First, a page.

Ryhalt Galharrow is a Blackwing captain, part of a loose organisation of grizzled soldiers bound in service to the demi-god mage Crowfoot. When not on assignment from Crowfoot Galharrow is a freelance mercenary of sorts, defending the city of Valengrad and the outposts along The Range from both The Deep Kings, with their ‘Darling’ mages and armies of Drudge, as well as the sinister creatures of the blasted wasteland of this post-apocalyptic fantasy setting called The Misery. The story itself follows Galharrow as he unwittingly unearths a conspiracy at the heart of the citadel that could have devastating implications for the ever-raging arcane war that has torn this world to pieces. Feel like I need to take a breath right here. Already there’s a glut of stuff for me to chew on as a reader and I’ve barely scratched the surface of what this book has to offer!
Let’s start with the world of Blackwing. It’s dark and gritty and it’s never exactly clear who the good guys are. Galharrow serves Crowfoot, one of a number of loosely-allied wizards known as the Nameless, who are fighting a perpetual war of sorcery with their enemies the Deep Kings. As the book begins the war is at a decades-long stalemate, brought about by the destructive power of Nall’s Engine, an arcane, phos-powered contraption that drove the Deep Kings back, but at the cost of thousands of innocent lives, the levelling of entire cities and the creation of the blighted, post-apocalyptic wasteland of The Misery that now acts as a no-man’s-land between Galharrow’s homeland and the territory ruled by the Deep Kings. McDonald introduces us to The Misery early on and we quickly get a sense of it’s unsettling and horrifying nature. The landscape is ever-shifting, nothing is permanent and the creatures that inhabit the place are genuinely and disturbingly frightening – horrifying creatures like the gillings who are constantly and chillingly echoing the last words of the long dead inhabitants of the pre-Misery world and feed on the flesh of unwary travellers.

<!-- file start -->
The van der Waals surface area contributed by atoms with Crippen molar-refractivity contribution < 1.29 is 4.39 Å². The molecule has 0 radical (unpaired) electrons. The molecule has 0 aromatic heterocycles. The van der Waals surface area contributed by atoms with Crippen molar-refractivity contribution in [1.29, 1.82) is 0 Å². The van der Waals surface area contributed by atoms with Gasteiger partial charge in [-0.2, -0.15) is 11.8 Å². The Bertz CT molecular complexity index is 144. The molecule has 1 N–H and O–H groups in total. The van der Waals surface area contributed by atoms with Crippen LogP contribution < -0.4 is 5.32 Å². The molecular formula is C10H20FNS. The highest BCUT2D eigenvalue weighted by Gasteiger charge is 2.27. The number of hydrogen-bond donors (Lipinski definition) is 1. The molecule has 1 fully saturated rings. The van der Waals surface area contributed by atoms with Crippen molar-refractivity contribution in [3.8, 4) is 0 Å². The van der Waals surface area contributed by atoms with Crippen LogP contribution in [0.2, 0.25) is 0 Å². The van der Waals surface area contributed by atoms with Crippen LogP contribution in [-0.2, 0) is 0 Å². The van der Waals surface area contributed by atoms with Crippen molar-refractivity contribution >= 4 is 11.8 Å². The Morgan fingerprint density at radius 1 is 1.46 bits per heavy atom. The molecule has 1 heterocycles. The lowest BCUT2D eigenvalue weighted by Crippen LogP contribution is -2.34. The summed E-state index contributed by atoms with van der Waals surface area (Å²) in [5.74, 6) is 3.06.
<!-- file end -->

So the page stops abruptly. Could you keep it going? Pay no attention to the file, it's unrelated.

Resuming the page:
Galharrow himself is a fucking great grimdark protagonist. It would be easy to say he’s a cynical man, and while that would be true to an extent, I think it’s more accurate to say he’s practical. He see the world as it is – unforgiving and often indifferent to suffering. And yet for all that he isn’t resigned to a nihilistic acceptance of the status quo. His relationships with his friends and comrades Nenn and Tnota are heartfelt and deep and I get the sense Galharrow would walk over hot coals for the people dear to him. I think it’s the juxtaposition of the despair that’s settled into the world of the story with the deep bonds Galharrow has with Nenn, Tnota and most notably the ‘spinner’ Ezabeth, that makes this such a rewarding book. I’ve touched on it a few times in a few of the grimdark reviews I’ve done this month, but it’s a major misconception that grimdark as a genre boils down to violence and despair. On the contrary I felt like hope was a major theme running through the core of Blackwing; hope in our fellow humans and those closest to us in the face of overwhelming odds and a world that can often seem set against us.
The magic in this book is great too. On the one hand we have the really high level, almost incomprehensible sorcery of the Nameless and the Deep Kings, wizards who have ascended beyond the understanding of petty human beings. Because of this the Nameless have an amoral and dismissive attitude towards people and the value of their lives in the pursuit of victory, while the Deep Kings are presented as being even worse. Then there is the lower magic of the phos-spinners, low level magic users who can harness and ‘spin’ the power of the three moons into usable energy which can be stored in battery-like cannisters for use as everything from an energy source to offensive weapons. The world of Blackwing is also a world on the cusp of industrialisation as well and this adds another interesting angle to the magic, with the existence of phos mills that have been constructed to harness the power of the moons on an industrial scale. Combined with a level of technology that includes artificial lighting and matchlock weapons it gives the magic and the setting a unique feel.
Blackwing is a fantastic book and I’m unfortunately writing this review on a day where my brain doesn’t want to function and I don’t know what words are anymore, so I feel I haven’t quite got across just how much I enjoyed it. But regardless of how emotionally evocative my words have failed to be here, on the level of cold hard rationality just know this is one of my favourite books I’ve read as part of the ongoing mammoth grimdark reading project I’ve undertaken in May. Really very original dark fantasy with major elements of horror and political mystery intertwining to form one of the best grimdark books I’ve ever read.
Did you enjoy this review? Find it useful? Follow the blog and never miss a post!